Ross Kemp travels around the world talking to people involved in illicit trades, locals who have been affected by violence and hardship, and the authorities who are attempting to combat the problems. In each episode he attempts to establish contacts within the groups in order to get close to the ringleaders.
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See a different side of Snoop Dogg in this unique documentary, which details the famous rapper’s efforts to mentor young athletes and create opportunities for them to compete at the highest level of youth football. We’ll meet the kids and coaches that form Snoop’s squad — and witness the important life lessons they learn with every game.
Frozen Planet is a nature documentary series, co-produced by the BBC, the Discovery Channel and The Open University. It was filmed by the BBC Natural History Unit. Other production partners are the Discovery Channel Canada, ZDF, Antena 3 and Skai TV. The production team, which includes executive producer Alastair Fothergill and series producer Vanessa Berlowitz, were previously responsible for the award-winning series The Blue Planet and Planet Earth, and Frozen Planet is billed as a sequel of sorts. David Attenborough returns as narrator.
The seven-part series focuses on life and the environment in both the Arctic and Antarctic. The production team were keen to film a comprehensive record of the natural history of the polar regions, because climate change is affecting landforms such as glaciers, ice shelves, and the extent of sea ice. The film was met with critical acclaim and holds a Metacritic score of 90/100. Despite such, it has been criticized for limited coverage of the effects of global warming and attribution of recent climate change.
Whilst the series was broadcast in full in the UK, the BBC chose to make the series’ seventh episode, which focuses on climate change, optional for syndication in order to aid sales of the show in countries where the issue is politically sensitive. The US Discovery Channel originally announced that they would air only the first six episodes of the show, but they later added the seventh episode to their schedule.
An intimate portrait of the war against violent extremism, and the men and women devoting their lives to it. With unprecedented access to the U.S. Armed Forces, Chain of Command inhabits the rarely-glimpsed innermost sanctums of the Pentagon, the front lines of battlefields across the world, and even the cockpit of a fighter jet on a mission.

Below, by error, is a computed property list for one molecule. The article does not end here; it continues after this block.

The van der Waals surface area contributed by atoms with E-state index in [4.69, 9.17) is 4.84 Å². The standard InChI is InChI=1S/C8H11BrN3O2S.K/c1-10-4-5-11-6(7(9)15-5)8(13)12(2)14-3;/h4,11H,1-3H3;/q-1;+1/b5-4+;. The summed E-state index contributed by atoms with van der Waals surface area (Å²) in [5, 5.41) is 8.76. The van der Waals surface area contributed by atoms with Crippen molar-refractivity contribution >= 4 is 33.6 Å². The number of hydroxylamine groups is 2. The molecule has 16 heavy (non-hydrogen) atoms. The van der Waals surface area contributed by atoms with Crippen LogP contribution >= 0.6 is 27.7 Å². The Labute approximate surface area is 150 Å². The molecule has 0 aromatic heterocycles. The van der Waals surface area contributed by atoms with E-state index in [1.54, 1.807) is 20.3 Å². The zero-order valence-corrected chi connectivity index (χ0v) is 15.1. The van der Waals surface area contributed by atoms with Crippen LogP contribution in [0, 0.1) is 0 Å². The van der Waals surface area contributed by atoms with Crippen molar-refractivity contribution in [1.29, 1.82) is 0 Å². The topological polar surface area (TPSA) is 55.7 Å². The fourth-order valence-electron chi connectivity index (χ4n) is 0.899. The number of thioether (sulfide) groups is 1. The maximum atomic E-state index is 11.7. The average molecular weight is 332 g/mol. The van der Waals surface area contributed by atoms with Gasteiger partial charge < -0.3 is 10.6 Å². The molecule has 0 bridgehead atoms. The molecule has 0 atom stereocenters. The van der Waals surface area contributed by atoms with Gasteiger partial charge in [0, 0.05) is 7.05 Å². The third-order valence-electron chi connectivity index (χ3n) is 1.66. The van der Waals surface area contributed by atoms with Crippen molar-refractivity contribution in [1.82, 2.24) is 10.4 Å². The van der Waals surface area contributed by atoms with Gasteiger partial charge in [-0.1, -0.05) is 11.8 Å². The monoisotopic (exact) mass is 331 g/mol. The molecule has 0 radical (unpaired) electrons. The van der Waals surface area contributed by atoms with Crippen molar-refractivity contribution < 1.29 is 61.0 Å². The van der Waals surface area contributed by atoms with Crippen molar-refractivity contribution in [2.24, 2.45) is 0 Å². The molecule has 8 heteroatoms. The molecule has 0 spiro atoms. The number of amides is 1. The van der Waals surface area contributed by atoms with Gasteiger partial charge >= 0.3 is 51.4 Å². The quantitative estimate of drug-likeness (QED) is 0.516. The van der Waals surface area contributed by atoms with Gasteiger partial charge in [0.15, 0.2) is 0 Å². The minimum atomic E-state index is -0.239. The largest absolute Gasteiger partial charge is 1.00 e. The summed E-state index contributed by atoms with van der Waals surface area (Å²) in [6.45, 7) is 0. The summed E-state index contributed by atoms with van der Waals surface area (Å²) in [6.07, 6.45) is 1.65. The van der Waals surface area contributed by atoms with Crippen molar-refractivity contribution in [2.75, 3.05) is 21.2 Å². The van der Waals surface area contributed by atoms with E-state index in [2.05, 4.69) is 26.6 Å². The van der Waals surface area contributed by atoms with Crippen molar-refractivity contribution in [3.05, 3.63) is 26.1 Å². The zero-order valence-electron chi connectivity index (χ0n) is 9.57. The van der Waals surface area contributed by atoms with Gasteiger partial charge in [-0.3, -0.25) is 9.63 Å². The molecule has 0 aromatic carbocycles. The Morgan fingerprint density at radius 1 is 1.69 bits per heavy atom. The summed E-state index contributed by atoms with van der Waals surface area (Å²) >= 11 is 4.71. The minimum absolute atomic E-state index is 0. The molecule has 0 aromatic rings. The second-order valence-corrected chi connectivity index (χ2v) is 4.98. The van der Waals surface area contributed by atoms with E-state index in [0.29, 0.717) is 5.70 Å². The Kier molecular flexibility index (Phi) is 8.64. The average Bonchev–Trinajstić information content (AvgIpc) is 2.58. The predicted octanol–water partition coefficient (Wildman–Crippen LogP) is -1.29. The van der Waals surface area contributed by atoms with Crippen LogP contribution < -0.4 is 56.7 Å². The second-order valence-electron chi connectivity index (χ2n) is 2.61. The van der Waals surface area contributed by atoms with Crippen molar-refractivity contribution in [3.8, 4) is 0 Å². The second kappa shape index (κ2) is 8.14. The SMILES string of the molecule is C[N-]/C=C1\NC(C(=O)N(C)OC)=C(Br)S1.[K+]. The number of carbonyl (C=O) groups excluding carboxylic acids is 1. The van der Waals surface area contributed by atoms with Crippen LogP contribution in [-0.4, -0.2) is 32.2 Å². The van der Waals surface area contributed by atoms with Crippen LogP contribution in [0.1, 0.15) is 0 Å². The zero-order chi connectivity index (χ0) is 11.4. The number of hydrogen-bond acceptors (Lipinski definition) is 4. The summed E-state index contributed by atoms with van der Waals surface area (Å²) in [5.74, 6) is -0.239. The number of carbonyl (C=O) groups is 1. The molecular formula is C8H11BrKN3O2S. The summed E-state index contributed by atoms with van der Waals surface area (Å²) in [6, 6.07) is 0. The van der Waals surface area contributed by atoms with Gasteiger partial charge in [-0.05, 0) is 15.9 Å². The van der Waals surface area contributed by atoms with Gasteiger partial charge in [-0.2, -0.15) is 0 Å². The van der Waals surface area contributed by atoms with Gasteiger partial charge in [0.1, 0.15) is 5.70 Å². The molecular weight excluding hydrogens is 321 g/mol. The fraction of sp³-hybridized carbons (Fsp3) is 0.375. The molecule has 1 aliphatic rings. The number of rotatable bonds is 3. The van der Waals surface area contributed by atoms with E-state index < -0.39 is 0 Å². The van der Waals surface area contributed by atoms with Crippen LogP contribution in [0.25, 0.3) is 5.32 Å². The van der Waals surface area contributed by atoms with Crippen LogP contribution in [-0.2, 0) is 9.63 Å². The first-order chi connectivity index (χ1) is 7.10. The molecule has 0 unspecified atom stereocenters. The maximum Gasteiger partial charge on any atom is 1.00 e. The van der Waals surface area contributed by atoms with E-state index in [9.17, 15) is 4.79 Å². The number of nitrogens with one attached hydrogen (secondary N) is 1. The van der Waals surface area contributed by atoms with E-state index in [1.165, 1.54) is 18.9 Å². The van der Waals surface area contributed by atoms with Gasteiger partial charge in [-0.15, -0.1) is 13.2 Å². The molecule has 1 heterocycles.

The First 48 follows detectives from around the country during these first critical hours as they race against time to find the suspect. Gritty and fast-paced, it takes viewers behind the scenes of real-life investigations with unprecedented access to crime scenes, autopsies, forensic processing, and interrogations.
The Blue Planet is a BBC nature documentary series narrated by David Attenborough, first transmitted in the United Kingdom from 12 September 2001.
Described as “the first ever comprehensive series on the natural history of the world’s oceans”, each of the eight 50-minute episodes examines a different aspect of marine life. The underwater photography included creatures and behaviour that had previously never been filmed.
The series won multiple Emmy and BAFTA TV awards for its music and cinematography.
The series was produced in conjunction with the Discovery Channel. The executive producer was Alastair Fothergill and the music was composed by George Fenton.
David Attenborough narrated this series prior to presenting the next in his ‘Life’ series of programmes, The Life of Mammals, and the same production team created Planet Earth.
Viewers go deep into an Alaskan winter to meet six tough and resilient residents as they try to stay one step ahead of storms and man-eating beasts to make it through to spring. The closest neighbor to Sue Aikens is more than 300 miles away. Eric Salitan subsists solely on what he hunts and forages. Chip and Agnes Hailstone catch fish for currency in bartering for supplies, and Andy and Kate Bassich use their pack of sled dogs for transportation.